What is the Museo Leonardo da Vinci?
The Museo Leonardo da Vinci is a museum that is dedicated to the life and work of Leonardo da Vinci. It displays reconstructions of his sketches and inventions, as well as multimedia exhibits.
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Museo Leonardo da Vinci History
Leonardo da Vinci was born in Tuscany in 1452, the illegitimate son of a successful notary and a peasant woman. As a young man he trained in the workshop of Andrea del Verrocchio and was admitted to the painters’ guild of Florence at the age of just 20. During his long career he produced some of the most extraordinary and influential works the world has ever seen, including some of the most famous paintings in history: the Mona Lisa, The Last Supper, and Salvator Mundi; the last of these sold in 2017 for $450 million. Although famed as a master artist, da Vinci possessed a superb general intellect, conducting research and experiments in science, architecture, and engineering. His designs and observations were often centuries ahead of his time.
Leonardo spent most of his career in Milan and Florence, the capital of Tuscany. Not regularly associated with Venice, this remarkable polymath did actually spend several months here at the turn of the 15th century. Da Vinci fled to Venice in 1499 after his friend and patron Ludovico Sforza, the Duke of Milan, was overthrown by Louis XII of France. Da Vinci travelled with his assistant and the mathematician Luca Pacioli. His journals show that he and Pacioli were preoccupied during this period with the study of cosmography (a relatively new discipline which attempted to integrate various older modes of enquiry: astronomy, cartography, natural history, and mathematics). Da Vinci also worked as an engineer in Venice, devising a system of moveable barricades to protect the city from attack.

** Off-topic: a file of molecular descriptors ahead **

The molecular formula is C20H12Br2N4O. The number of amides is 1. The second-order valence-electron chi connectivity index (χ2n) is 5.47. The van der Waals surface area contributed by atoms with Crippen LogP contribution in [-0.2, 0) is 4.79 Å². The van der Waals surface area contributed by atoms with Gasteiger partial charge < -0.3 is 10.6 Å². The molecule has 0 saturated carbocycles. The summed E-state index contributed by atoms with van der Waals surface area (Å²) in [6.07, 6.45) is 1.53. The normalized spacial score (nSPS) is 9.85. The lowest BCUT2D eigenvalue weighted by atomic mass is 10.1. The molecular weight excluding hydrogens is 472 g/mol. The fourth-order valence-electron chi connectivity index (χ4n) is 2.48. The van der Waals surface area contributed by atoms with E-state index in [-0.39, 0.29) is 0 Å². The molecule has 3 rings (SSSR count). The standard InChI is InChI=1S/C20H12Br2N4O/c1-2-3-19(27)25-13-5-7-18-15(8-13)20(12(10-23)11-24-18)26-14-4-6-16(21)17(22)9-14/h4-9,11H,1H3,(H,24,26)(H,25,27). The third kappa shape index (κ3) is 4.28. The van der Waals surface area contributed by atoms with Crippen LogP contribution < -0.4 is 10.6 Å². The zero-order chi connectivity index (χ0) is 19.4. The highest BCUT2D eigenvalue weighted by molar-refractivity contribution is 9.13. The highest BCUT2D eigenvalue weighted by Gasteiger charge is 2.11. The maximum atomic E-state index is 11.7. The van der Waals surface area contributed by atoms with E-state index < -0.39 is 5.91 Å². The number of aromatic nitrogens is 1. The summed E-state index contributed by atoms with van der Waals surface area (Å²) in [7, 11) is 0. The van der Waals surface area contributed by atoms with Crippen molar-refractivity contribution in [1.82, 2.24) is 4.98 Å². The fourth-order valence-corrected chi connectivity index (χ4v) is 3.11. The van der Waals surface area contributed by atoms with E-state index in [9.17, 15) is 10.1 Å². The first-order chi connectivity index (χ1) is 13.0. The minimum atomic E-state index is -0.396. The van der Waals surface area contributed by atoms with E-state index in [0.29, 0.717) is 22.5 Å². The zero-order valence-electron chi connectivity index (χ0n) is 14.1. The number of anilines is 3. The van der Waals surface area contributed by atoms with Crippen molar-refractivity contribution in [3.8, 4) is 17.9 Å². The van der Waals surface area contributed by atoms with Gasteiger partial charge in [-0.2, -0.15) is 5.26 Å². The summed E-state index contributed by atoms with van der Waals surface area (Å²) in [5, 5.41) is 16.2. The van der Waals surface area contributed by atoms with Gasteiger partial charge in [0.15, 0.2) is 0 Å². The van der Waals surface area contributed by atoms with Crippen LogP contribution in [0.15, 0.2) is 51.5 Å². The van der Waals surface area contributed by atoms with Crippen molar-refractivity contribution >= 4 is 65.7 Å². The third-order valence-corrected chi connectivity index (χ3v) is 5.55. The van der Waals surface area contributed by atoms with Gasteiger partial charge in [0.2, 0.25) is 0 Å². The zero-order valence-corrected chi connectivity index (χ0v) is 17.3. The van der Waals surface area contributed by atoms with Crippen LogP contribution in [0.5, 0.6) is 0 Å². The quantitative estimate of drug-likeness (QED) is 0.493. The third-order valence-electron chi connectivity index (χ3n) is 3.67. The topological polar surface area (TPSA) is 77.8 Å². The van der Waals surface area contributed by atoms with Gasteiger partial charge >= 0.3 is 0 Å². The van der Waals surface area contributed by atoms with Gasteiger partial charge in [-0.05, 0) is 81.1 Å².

The plain, modest building that houses the Museo Leonardo da Vinci was constructed in the late 15th century, just before da Vinci arrived in Venice. It was built by the confraternity of San Rocco, a charitable organisation of wealthy Venetians dedicated to the 14th-century Saint Roch, who was thought to protect the city against plague. The current building replaced a smaller scoletta which was built shortly after Saint Roch’s remains were moved to Venice. The scoletta was used as a meeting and prayer house. It’s likely that da Vinci’s companion Pacioli, who was a Franciscan friar, visited the San Rocco complex during his time in Venice.
This interactive museum offers you the chance to see da Vinci’s detailed drawings, faithful reconstructions of his inventions, and learn about his impressive painting techniques through digital reproductions of da Vinci’s most famous works. This is the perfect place to understand the mind of the Renaissance’s great polymath.
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